The arrival of the Moto2 category in 2010, replacing the 250 c. c. class, also introduced a new concept in Grand Prix racing: the single engine supplier. In this way, a single manufacturer is responsible for providing the riders with the engines for their bikes, all identical to each other, which are distributed regularly and by draw among the participants. From 2010 until 2018, Honda supplied the category with its CBR600RR engine, and since 2019, Triumph has been providing the riders with its Speed Triple RS 765 engine.

With the same tire and the same engine, equality in the Moto2 class is tremendous. Take the last Grand Prix in 2021, for example, where the difference in lap time between first place and 25th was less than one second. In Moto3, although there are several manufacturers involved, the situation is very similar.

Another major change introduced in the regulations in order to level the playing field was the arrival of the single electronic control unit in the MotoGP category. The importance that electronics has reached in the automotive industry is now fully reflected in the competition, and in MotoGP it is essential to use advanced technology to control the enormous power of these bikes, which exceed 275 hp for a weight of only 157 kilos. Each manufacturer developed their own electronics in a specific way for the characteristics of their bike, and the greater or lesser capacity of each factory marked enormous differences in the level of the bikes’ electronics.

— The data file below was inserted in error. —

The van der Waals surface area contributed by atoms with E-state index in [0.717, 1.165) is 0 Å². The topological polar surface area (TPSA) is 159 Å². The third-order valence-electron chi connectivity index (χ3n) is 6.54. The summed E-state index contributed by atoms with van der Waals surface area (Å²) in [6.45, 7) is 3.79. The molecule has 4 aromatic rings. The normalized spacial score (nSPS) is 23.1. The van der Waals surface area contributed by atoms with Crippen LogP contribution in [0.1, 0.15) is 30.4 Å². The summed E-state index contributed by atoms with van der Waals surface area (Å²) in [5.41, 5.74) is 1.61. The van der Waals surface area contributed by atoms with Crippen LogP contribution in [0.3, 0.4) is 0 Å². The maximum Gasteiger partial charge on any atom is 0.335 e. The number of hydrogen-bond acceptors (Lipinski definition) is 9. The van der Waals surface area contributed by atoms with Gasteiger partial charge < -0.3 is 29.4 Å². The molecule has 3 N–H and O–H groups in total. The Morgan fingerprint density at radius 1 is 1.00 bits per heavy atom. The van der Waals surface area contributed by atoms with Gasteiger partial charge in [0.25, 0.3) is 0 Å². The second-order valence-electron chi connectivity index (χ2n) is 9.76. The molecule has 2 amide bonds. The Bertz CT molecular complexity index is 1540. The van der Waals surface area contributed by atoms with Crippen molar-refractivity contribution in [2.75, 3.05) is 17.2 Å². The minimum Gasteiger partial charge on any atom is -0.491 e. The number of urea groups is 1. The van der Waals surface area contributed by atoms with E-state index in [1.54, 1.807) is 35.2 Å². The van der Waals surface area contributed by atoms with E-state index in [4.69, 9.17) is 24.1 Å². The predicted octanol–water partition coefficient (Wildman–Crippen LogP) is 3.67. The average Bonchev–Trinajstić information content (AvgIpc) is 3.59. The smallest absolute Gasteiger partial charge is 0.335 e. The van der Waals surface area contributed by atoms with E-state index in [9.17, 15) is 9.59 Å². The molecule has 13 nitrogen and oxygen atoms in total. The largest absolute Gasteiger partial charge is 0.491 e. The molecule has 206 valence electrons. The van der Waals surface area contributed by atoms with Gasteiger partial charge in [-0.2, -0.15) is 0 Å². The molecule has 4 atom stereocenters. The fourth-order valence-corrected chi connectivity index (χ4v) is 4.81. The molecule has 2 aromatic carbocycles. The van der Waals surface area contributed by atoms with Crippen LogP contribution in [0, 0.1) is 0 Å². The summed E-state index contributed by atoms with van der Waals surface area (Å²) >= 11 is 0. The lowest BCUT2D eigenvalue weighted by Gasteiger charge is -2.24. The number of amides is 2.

To put an end to the advantage of the wealthiest, the organization implemented an electronic control unit, known as ECU (Electronic Control Unit), which would be the same for everyone from 2016. In this way, manufacturers work to adapt their bikes to certain parameters that are the same for everyone.

The ultimate goal of the promoter is to level the playing field to the maximum extent possible and to ensure that there are no advantages for anyone, that no one can benefit from a greater economic potential. This has already been tried since the birth of MotoGP, by gradually reducing the fuel tank capacity, and later, in 2009, with the introduction of a maximum number of engines per season that each rider could use, a measure that is also used in Moto2 and Moto3.

All this has led the championship to an extraordinary situation, making the MotoGP World Championship the most equal of all motor racing competitions, in its three categories, and therefore the most attractive and spectacular one of the motorsport scene.